Sunday 26 October 2014    (other days)
30th Sunday in Ordinary Time

The structure of the Liturgy

Two aspects of the Liturgy of the Hours were established very early on: the praying of the Psalms, and the consecration of every hour to God.

Taking this literally meant that prayer of some kind was offered every three hours, day and night, and confined the full implementation of such a liturgy to hermits, enthusiasts, and dedicated religious orders.

At times, their achievements seem to us to be more heroic than spiritual, and this is certainly what we would feel if we went through all 150 psalms every week, or even every day (but that may say more about us than about the people who did this). Human frailty, too, demanded that one sleep more than two and a half hours at a stretch, and so, in various reforms and adjustments through the ages, the schedule has been made rather more human - though even today some of the stricter contemplative orders stay close to the original ideal.

The last batch of reforms, completed in 1970 and revised in 1985, has made the Liturgy of the Hours usable not only by priests and religious but also by lay people who have a living to earn and a life to lead. Here is the basic structure:

Also known as Morning Prayer. It is meant to be said first thing in the morning. There is a hymn, two psalms (or bits of psalms if they are long), an Old Testament canticle (basically a psalm that happens not to be in the Book of Psalms), a short reading, and prayers of intercession. In public celebration, it is possible for Mass to follow straight on from this Hour.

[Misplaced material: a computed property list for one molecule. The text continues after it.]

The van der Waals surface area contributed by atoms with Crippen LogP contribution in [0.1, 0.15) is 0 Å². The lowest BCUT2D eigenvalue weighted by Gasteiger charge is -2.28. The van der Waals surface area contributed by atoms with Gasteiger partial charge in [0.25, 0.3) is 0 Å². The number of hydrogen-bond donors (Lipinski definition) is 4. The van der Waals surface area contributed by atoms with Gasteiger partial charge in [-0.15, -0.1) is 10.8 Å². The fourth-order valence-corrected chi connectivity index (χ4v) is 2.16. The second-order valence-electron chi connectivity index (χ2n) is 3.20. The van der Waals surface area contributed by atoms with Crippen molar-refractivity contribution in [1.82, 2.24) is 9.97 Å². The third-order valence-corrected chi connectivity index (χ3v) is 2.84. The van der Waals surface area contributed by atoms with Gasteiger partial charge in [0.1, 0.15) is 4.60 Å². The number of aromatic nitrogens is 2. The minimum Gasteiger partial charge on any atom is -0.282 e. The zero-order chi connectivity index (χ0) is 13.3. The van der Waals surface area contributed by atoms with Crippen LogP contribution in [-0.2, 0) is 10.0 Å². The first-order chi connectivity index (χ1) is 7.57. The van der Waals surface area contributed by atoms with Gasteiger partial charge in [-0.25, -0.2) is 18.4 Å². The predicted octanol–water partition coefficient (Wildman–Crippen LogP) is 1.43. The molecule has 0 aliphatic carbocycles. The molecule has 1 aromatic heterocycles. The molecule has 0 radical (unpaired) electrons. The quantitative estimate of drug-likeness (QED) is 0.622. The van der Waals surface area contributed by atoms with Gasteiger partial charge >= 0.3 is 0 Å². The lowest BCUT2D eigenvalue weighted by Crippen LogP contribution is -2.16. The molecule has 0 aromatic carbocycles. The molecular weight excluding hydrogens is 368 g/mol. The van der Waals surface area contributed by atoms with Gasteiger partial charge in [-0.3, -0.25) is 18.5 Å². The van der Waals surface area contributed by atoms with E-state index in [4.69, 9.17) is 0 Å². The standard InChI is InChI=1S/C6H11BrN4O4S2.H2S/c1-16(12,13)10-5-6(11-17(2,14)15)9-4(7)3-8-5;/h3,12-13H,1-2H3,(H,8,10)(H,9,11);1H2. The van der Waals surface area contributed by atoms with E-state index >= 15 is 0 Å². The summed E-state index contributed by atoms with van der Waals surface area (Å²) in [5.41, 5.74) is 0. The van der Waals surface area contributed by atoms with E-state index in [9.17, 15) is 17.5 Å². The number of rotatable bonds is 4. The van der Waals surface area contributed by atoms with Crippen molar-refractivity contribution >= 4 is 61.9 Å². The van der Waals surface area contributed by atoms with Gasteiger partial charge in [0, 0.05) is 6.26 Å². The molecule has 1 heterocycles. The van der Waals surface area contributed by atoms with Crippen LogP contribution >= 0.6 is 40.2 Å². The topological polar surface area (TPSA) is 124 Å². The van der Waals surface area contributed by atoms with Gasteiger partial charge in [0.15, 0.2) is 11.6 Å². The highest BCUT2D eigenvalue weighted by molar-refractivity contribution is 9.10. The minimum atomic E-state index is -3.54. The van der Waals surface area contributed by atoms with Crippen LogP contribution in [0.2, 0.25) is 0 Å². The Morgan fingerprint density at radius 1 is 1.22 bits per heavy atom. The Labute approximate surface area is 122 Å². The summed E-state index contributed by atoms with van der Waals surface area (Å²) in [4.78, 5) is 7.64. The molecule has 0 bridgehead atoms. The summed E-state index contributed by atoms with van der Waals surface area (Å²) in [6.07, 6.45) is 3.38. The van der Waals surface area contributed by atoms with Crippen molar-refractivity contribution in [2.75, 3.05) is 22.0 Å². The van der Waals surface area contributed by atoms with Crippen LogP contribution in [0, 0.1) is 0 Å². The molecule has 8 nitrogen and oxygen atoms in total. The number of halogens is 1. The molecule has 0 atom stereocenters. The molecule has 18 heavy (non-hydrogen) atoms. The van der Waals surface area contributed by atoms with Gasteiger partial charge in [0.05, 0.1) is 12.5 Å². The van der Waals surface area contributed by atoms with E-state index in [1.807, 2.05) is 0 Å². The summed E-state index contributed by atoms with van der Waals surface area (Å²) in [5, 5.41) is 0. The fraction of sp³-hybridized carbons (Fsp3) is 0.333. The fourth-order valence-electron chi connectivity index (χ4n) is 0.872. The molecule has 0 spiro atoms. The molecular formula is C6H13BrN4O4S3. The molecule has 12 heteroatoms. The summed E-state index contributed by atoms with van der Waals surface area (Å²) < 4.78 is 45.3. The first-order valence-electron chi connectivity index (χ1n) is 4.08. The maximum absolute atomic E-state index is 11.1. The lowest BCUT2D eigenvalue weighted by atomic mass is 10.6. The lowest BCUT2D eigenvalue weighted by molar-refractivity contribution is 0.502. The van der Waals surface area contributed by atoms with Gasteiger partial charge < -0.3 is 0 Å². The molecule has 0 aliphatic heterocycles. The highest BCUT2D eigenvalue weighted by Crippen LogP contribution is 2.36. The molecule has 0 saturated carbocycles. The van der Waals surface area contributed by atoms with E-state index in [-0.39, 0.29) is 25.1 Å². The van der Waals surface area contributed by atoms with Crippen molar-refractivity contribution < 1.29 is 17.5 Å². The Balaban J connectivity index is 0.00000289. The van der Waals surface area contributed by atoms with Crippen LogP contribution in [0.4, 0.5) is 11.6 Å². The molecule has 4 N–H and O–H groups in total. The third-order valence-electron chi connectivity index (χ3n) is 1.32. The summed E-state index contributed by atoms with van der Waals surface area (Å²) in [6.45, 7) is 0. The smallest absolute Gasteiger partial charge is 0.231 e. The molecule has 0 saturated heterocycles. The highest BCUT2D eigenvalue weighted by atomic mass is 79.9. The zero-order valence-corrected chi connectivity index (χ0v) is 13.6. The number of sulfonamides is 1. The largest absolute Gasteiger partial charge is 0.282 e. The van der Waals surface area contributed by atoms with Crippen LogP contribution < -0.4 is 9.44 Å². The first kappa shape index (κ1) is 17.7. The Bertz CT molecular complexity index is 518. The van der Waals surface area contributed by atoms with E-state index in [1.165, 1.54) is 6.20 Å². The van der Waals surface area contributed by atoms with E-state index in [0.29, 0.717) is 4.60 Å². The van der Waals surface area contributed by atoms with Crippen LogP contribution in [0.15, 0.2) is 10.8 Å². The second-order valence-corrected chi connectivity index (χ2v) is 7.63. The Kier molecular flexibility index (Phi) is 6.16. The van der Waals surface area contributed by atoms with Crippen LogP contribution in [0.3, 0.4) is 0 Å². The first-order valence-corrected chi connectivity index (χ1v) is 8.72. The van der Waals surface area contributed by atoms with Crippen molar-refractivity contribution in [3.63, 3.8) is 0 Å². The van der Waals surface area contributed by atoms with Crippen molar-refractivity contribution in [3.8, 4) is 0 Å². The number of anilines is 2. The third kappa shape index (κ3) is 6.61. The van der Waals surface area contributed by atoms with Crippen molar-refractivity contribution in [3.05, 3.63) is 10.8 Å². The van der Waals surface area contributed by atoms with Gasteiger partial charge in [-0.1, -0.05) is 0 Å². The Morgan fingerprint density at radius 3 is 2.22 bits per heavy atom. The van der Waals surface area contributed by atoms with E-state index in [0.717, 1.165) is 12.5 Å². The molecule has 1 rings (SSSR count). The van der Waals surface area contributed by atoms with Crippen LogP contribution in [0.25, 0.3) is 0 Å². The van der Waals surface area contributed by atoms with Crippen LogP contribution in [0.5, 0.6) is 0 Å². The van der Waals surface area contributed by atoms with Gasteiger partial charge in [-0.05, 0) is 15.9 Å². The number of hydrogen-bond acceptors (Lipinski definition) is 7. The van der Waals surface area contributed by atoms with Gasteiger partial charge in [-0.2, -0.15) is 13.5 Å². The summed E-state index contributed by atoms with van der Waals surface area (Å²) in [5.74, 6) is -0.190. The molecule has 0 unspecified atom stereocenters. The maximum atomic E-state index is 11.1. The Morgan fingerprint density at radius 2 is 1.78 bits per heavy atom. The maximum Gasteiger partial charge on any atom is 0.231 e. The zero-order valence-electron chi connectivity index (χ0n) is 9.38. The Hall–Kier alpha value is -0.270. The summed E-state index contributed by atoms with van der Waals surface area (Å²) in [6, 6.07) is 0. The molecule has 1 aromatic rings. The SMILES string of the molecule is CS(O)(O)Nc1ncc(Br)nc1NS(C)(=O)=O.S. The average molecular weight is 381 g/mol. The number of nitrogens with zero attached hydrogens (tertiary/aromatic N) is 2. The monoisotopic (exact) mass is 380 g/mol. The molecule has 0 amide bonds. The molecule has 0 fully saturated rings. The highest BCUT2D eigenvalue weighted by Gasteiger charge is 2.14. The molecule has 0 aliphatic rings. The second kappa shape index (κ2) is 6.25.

The Little Hours
These are also known as Prayer through the Day: Terce (the third hour in Roman reckoning, or mid-morning), Sext (the sixth hour: noon), and None (pronounced to rhyme with "moan", this is the ninth hour, or mid-afternoon). These hours are short, so as not to be too much of an interruption, but because they still are an interruption, most lay people won't want to bother with them. We will, however, add them to this site eventually.
Also known as Evening Prayer or Evensong. This Hour takes us from the bustle of the day to the calm of evening. There is a hymn, two psalms, a New Testament canticle (usually a hymn from St Paul or a song of triumph from the Apocalypse), a short reading, and prayers of intercession.
Sundays and important feasts are considered to start the night before (like the Jewish Sabbath) and have so-called "First Vespers" on that night: you don't need to worry about this refinement because it is built into this site.
Also known as Night Prayer, and sometimes combined into the public celebration of Vespers. It is the last prayer of the day, and sums up all that went before, as we examine our consciences and offer the actions of the day to God.
The Office of Readings